Many or most of those losing Medicaid coverage because they didn't manage to respond in 10 days to an income verification letter (or tried to but didn't get processed in time by the state Department of Human Services
) are in fact Medicaid eligible
But some of the people who have had coverage terminated really have moved out of private option eligibility because their income has increased. It is absolutely the obligation of the state to identify during the renewal process those who are no longer eligible and, once verified, transition them out of the program. People who are no longer eligible, of course, should not continue in the program.
But what happens to those people? Once upon a time, Arkansas promised that the private option policy would do a better job than traditional Medicaid programs of offering a smooth transition for people transitioning out to purchase private plans. Unfortunately, the wave of coverage terminations has made for a rocky start. Those who have lost coverage because of the 10-day rule have gotten no information or assistance about their options to purchase Marketplace plans.
The way that the private option and Obamacare are designed, someone who transitions out of the program then has options for extremely generous subsidies to purchase a private plan on the Arkansas Health Insurance Marketplace
. In fact, a beneficiary could choose to purchase the same, or very similar, plan that she had via the private option. Imagine a private option beneficiary named Jane makes $15,000 a year. She gets a promotion and starts making $18,000 a year. That would bump her out of eligibility, but thanks to Obamacare subsidies, she could purchase a plan with very low premiums and reduced cost-sharing (a Silver level plan in Pulaski County would be $50-60 a month for Jane). Ideally, there would be no break in coverage at all.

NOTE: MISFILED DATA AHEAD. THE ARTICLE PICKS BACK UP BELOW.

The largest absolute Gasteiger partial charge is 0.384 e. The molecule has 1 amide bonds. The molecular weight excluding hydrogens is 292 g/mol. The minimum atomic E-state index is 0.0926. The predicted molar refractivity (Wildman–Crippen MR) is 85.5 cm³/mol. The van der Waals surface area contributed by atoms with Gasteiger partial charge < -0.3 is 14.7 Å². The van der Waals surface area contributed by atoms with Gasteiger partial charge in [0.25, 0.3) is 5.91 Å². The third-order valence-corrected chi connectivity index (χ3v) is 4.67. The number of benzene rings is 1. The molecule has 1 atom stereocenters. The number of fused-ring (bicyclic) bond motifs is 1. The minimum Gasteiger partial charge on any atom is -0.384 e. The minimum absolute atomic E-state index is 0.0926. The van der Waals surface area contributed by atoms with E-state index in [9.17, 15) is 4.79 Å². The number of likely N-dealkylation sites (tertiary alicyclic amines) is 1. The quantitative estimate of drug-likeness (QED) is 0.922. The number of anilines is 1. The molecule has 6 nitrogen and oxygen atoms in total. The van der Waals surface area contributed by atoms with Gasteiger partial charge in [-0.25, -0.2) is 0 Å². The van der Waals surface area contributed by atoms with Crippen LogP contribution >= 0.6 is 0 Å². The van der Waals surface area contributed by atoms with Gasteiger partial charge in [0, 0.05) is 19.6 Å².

The problem is that transitioning from public plans to private plans (or back) can be confusing, and there's a danger of people getting lost in the shuffle, ending up with gaps in coverage, trying to navigate changes in plans or providers, etc. This is known as "churn" in health wonk circles, and can cause real problems with access to care. When the state applied back in 2013 for a waiver of federal rules in order to implement the private option, improving problems associated with churn was an explicit promise. According to the state's waiver application, the private option would "reduc[e] disruption across the continuum of coverage upon income fluctuation." State officials argued that giving people the same private plans available to others on the Marketplace, as opposed to placing them in the Medicaid program, would make for a smoother process as income changed and they moved back and forth. The experiment would aim to "promot[e] continuity of coverage for individuals (and in the longer run, families), improving access to providers, smoothing the 'seams' across the continuum of coverage."
The early returns on the state's first renewal process don't look promising on this front. Almost 50,000 Arkansans have been dropped from coverage altogether, precisely the sort of gap in coverage the state aimed to prevent with the private option. Let's focus for a moment on those who actually have had their income increase beyond the eligibility line. If the state determines that someone is no longer income eligible, DHS sends a letter informing the beneficiary of options on the Marketplace, and also passes along the beneficiary's data to healthcare.go